Gabriel Garcia Marquez (1927 - 2014) was a towering literary figure in Latin America who won the Pulitzer Prize for fiction in 1982. This Columbian novelist was also a short story writer, screenwriter, and journalist. Embraced and lionized by both critics and the general public, he was known affectionately as "Gabo."
In this enlightening documentary, director Justin Webster takes the measure of the man as a creative writer and as a left-wing political activist. Marquez could not stomach the right-wing actions of the Chilean dictator General Augusto Pinochet but had no trouble offering his enthusiastic support of Fidel Castro. How did this unique mix of literary talent and radical political views come about?
Marquez was born in Aracataca, a small town near Columbia's Caribbean coast. He was the eldest of twelve children who spent most of his childhood living with his maternal grandparents. His grandmother had an enormous impact on the boy who took to heart her beliefs in the spirit world of ghosts and macabre events that could not be explained rationally. As a teenager, Marquez lived in Bogota and although he studied law, he did not receive a degree. He tried his hand at writing for newspapers and then spent two years as a foreign correspondent in Europe.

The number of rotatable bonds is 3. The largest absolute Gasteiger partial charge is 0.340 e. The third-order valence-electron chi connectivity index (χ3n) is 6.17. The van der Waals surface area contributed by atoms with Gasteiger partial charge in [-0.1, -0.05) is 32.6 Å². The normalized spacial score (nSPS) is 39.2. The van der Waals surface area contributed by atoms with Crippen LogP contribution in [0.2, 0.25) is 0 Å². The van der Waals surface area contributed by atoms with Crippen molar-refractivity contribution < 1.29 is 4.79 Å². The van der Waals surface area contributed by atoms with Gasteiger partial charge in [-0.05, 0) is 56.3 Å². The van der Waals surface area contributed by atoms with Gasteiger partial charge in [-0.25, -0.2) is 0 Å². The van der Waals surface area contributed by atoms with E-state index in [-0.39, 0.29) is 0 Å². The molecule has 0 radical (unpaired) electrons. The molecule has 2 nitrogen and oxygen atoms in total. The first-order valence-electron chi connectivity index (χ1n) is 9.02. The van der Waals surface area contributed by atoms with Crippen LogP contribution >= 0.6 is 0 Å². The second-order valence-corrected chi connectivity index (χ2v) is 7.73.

In 1961, the writer moved to Mexico City and in 1965 began his epic work One Hundred Years of Solitude, in which he proved himself to be a master of a new literary genre dubbed "magical realism" in which the miraculous and the ordinary co-exist. The novel would sell millions of copies and be followed by other bestsellers such as Love in the Time of Cholera and No One Writes to the Colonel.
Webster makes good use of interviews and film clips of this gifted author as well as gathering keen insights from friends, critics, and other commentators. Gabo: The Creation of Gabriel Garcia Marquez is a masterful documentary about the life and work of the most popular literary figure in Latin America.